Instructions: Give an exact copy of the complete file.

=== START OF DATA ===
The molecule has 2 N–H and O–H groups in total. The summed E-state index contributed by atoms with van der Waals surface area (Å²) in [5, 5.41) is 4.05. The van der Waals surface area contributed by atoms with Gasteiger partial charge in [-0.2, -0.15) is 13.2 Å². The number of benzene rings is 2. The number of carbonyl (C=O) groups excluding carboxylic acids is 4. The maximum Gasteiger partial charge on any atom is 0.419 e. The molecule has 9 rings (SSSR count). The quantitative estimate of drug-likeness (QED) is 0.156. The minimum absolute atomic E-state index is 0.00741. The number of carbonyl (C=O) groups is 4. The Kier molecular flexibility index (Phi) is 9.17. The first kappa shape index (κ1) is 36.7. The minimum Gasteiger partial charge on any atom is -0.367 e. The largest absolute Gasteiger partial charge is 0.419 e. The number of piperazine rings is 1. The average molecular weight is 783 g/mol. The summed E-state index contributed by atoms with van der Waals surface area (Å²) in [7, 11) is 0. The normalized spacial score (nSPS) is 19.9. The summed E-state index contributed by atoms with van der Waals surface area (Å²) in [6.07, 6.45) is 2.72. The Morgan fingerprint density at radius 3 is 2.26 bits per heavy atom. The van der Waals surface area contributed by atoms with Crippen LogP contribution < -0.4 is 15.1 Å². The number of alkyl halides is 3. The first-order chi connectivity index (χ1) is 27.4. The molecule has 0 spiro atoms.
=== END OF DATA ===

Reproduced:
The molecule has 2 N–H and O–H groups in total. The summed E-state index contributed by atoms with van der Waals surface area (Å²) in [5, 5.41) is 4.05. The van der Waals surface area contributed by atoms with Gasteiger partial charge in [-0.2, -0.15) is 13.2 Å². The number of benzene rings is 2. The number of carbonyl (C=O) groups excluding carboxylic acids is 4. The maximum Gasteiger partial charge on any atom is 0.419 e. The molecule has 9 rings (SSSR count). The quantitative estimate of drug-likeness (QED) is 0.156. The minimum absolute atomic E-state index is 0.00741. The number of carbonyl (C=O) groups is 4. The Kier molecular flexibility index (Phi) is 9.17. The first kappa shape index (κ1) is 36.7. The minimum Gasteiger partial charge on any atom is -0.367 e. The largest absolute Gasteiger partial charge is 0.419 e. The number of piperazine rings is 1. The average molecular weight is 783 g/mol. The summed E-state index contributed by atoms with van der Waals surface area (Å²) in [7, 11) is 0. The normalized spacial score (nSPS) is 19.9. The summed E-state index contributed by atoms with van der Waals surface area (Å²) in [6.07, 6.45) is 2.72. The Morgan fingerprint density at radius 3 is 2.26 bits per heavy atom. The van der Waals surface area contributed by atoms with Crippen LogP contribution < -0.4 is 15.1 Å². The number of alkyl halides is 3. The first-order chi connectivity index (χ1) is 27.4. The molecule has 0 spiro atoms.